Monastery Makeovers

One challenge historic preservationists and architects face is that of adaptive reuse–taking a structure built for one specific purpose and giving it a new use. This process is an important part of historic preservation and of green building, but sometimes the original structure presents more of a problem because of the way the original purpose and function dictated the built environment. While it’s relatively common practice to convert unused school buildings into apartments, what do you do with, say, an empty monastery?

Monasteries dominated many aspects of life in other parts of the world for centuries. While monasteries have no widespread uniform appearance, there are trends depending on region and religion.

Imagine you are on a train heading through the scenic Traunviertel in Upper Austria. As you pass gentle mountains and picturesque villages, a large group of Baroque buildings comes into view. Context clues suggest some sort of church complex…but then you see the barbed wire fence and lots of security cameras.

Garsten Prison. Photo: justiz.gov.at

Don’t let the Baroque architectural features and colorful buildings throw you–you’ve just passed the Justizanstalt Garsten, or the Garsten Prison, a former Benedictine monastery. The 17th-century building complex was in use as a monastery until 1787, and was converted into a prison in 1851. Now that is thinking outside the box.

Or what about the Kruisherenhotel in Maastricht, the Netherlands? The 14th century Gothic building complex was once a monastery for the Catholic order of the Brethren of the Cross, and is now a designer hotel.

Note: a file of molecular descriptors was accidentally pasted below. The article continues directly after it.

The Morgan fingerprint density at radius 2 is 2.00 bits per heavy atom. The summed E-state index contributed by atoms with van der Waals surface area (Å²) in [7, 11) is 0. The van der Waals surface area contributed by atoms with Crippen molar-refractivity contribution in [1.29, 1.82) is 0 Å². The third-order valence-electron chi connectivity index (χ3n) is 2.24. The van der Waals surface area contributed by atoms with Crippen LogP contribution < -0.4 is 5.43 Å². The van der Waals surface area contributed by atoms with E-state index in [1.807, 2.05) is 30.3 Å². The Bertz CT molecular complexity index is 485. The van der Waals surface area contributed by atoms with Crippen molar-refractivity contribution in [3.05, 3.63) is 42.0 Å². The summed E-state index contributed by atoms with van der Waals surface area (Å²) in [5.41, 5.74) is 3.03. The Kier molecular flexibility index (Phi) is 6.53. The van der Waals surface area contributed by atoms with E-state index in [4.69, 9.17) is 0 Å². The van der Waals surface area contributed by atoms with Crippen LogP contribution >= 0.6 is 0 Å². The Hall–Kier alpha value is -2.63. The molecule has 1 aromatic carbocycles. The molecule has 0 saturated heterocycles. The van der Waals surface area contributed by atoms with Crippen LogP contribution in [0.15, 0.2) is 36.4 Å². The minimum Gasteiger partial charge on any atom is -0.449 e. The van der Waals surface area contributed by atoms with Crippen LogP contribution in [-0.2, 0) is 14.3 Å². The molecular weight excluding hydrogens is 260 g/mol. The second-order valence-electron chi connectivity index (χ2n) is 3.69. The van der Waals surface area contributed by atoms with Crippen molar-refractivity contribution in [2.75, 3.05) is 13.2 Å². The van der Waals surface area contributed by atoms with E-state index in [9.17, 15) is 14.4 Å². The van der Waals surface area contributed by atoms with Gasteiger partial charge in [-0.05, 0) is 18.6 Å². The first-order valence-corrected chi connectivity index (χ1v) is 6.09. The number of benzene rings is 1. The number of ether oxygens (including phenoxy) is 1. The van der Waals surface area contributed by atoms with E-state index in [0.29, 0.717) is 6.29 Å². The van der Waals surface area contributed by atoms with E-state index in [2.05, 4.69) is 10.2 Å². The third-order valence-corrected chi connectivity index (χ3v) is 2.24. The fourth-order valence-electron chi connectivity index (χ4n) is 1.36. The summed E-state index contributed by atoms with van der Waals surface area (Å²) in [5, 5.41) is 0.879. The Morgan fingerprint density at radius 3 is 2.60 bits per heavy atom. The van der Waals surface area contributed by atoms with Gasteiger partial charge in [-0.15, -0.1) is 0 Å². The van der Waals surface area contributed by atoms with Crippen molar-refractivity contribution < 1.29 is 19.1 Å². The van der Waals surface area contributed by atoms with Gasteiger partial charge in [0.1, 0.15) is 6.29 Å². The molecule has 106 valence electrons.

Kruisherenhotel. Photo: hotels.com

Of course, not all monasteries that fall out of use go through radical changes. Monasteries were often production centers for wine and beer. Some are now secular wineries and breweries, like Domaine Weinbach in France, or the Romanesque Kloster Eberbach in Germany, which has been at different times a monastery, lunatic asylum, prison, and winery.

Aerial view, Kloster Eberbach. Photo: kloster-eberbach.de

Monasteries can certainly be restored without being converted, as well. Because of their important role in world history, a monastery preserved or restored simply as that can be an extremely meaningful structure. While monasteries can be striking examples of Romanesque, Gothic, or Baroque architecture, they can also be testaments to local heritage and vernacular architecture!

In 2015, AiP is partnering with Volunteer South America to do repairs on traditional stone buildings in the village of San Andrés, Ecuador, including a 17th-century Franciscan convent. You can read more about the project and register to participate here!

This entry was posted in Building Conservation, Historic Buildings, Historic Preservation, Vernacular Architecture and tagged , , . Bookmark the permalink.

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